When Italian Jews Lost the Talmud, but Continued Their Studies

Jan. 14 2022

In 1553, the Roman Inquisition set about confiscating every edition of the Talmud they could find, and then burned them all at the Campo de’ Fiori, a plaza not far from the Vatican. Many other Jewish books were destroyed as well, and for several decades Italian Jews had to make do without the Talmud. Considering this episode from the standpoint of our present era of information overload, Edward Reichman tells a story that involves a surprising finding at the Vatican library, the controversy in 16th-century Venice involving two Gentile Hebrew publishers and the first-ever printing of Maimonides’ code of Jewish law, and Jewish medical studies in Renaissance in Italy:

The impact of the burning of the Talmud on Jewish literature in general has been treated elsewhere, but as my interests lie in Jewish medical history, I conclude by sharing its effect on one of the more prominent figures in Jewish medical history, Abraham Portaleone (d. 1612). Portaleone, descendant of a long line of prominent physicians, and himself physician to dukes and princes, developed a stroke in his sixties, leaving him partially paralyzed on one side of his body. His illness sparked reflection that led him to the conclusion that he had not devoted enough of his life to Torah study. To rectify this deficiency, he set out to compose a comprehensive work on prayer and the Temple service, Shiltei ha-Gibborim, which he dedicated to his children. It is an encyclopedia of Renaissance knowledge, including extensive discussions on the composition of the Temple incense, drawing on contemporary botanical studies, as well as unprecedented research into the instruments and music of the Levites accompanying the Temple service.

In his introduction, Portaleone details the nature of his early education, and . . . the Talmud “being consumed by fire before our eyes.” After the initial burning of the Talmud in Rome, other Italian cities followed suit with their own citywide burnings of the Talmud. Portaleone was witness to one such event. Decades later, as he penned his classic work, Shiltei ha-Gibborim, the Talmud still remained unavailable in Italy. Portaleone was forced to use substitute works that alluded to or quoted the Talmud, if available, but sometimes the information was simply not accessible.

While our ancestors yearned for access to even one miniscule fragment of the Talmud, we have unfettered access to virtually the totality of rabbinic literature literally at our fingertips, from a device likely smaller in size than the one fragment of Talmud Abraham Portaleone was so overjoyed to discover.

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Why the Recent Uptick of Israeli Activity in Syria?

Sept. 23 2022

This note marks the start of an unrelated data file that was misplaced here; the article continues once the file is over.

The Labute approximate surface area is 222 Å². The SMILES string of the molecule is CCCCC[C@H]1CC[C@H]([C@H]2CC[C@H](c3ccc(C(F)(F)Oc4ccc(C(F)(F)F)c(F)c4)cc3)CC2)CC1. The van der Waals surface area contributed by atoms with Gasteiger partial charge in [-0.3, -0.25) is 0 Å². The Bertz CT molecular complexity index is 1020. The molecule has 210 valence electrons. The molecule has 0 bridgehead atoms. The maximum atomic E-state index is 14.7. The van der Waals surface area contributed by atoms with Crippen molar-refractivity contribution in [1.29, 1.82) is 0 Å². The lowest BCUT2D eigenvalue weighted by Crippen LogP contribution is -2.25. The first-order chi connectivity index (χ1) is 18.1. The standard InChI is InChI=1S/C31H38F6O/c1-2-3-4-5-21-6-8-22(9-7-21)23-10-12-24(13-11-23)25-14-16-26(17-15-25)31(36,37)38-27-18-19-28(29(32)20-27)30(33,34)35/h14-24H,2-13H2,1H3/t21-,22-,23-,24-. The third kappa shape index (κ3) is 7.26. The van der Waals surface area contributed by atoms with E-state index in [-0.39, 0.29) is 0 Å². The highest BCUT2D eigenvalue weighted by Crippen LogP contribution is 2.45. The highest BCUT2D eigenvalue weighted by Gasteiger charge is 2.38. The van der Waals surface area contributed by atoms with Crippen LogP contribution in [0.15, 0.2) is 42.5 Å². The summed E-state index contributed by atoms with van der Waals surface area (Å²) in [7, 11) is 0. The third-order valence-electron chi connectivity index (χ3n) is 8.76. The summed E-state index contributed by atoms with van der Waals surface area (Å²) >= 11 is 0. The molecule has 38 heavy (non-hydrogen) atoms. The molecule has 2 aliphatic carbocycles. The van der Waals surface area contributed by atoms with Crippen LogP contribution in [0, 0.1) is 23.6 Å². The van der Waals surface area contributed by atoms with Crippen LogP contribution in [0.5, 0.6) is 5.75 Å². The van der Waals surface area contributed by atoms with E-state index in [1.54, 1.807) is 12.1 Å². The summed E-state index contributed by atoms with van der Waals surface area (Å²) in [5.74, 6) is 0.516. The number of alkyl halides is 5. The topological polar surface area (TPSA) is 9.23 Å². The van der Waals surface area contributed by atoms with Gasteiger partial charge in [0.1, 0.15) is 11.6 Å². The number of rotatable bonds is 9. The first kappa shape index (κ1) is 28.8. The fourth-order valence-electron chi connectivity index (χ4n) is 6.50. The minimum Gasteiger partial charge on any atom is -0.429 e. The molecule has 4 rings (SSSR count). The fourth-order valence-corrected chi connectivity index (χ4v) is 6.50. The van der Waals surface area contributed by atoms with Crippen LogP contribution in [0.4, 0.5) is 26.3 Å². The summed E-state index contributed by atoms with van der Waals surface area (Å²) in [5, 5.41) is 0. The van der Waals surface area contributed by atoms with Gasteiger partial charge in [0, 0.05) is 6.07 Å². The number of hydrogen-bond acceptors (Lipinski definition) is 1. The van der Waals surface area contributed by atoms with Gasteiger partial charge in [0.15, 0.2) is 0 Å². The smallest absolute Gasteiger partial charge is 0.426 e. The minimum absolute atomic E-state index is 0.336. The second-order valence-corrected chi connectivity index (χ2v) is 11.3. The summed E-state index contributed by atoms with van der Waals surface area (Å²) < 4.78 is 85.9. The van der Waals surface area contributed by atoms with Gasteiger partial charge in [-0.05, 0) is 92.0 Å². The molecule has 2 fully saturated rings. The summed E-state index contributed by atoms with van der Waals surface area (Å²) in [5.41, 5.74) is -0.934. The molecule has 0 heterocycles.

On September 16 and 17, the IDF carried out airstrikes in the vicinity of Damascus, reportedly aimed at Iranian logistical centers there. These follow on an increase in the frequency of such attacks in recent weeks, which have included strikes on the Aleppo airport on August 31 and September 6. Jonathan Spyer comments:

The specific targeting of the Aleppo airport is almost certainly related to recent indications that Iran is relying increasingly on its “air bridge” to Syria and Lebanon, because of Israel’s successful and systematic targeting of efforts to move weaponry and equipment by land [via Iraq]. But the increased tempo of activity is not solely related to the specific issue of greater use of air transport by Teheran. Rather, it is part of a broader picture of increasing regional tension. There are a number of factors that contribute to this emergent picture.

Firstly, Russia appears to be pulling back in Syria. . . . There are no prospects for a complete Russian withdrawal. The air base at Khmeimim and the naval facilities at Tartus and Latakia are hard strategic assets which will be maintained. The maintenance of Assad’s rule is also a clear objective for Moscow. But beyond this, the Russians are busy now with a flailing, faltering military campaign in Ukraine. Moscow lacks the capacity for two close strategic engagements at once.

Secondly, assuming that some last-minute twist does not occur, it now looks like a return to the [2015 nuclear deal] is not imminent. In the absence of any diplomatic process related to the Iranian nuclear program, and given Israeli determination to roll back Iran’s regional ambitions, confrontation becomes more likely.

Lastly, it is important to note that the uptick in Israeli activity is clearly not related to Syria alone. Rather, it is part of a more general broadening and deepening by Israel in recent months of its assertive posture toward the full gamut of Iranian activity in the region. . . . The increasing scope and boldness of Israeli air activity in Syria reflects this changing of the season.

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More about: Iran, Israeli Security, Syria, War in Ukraine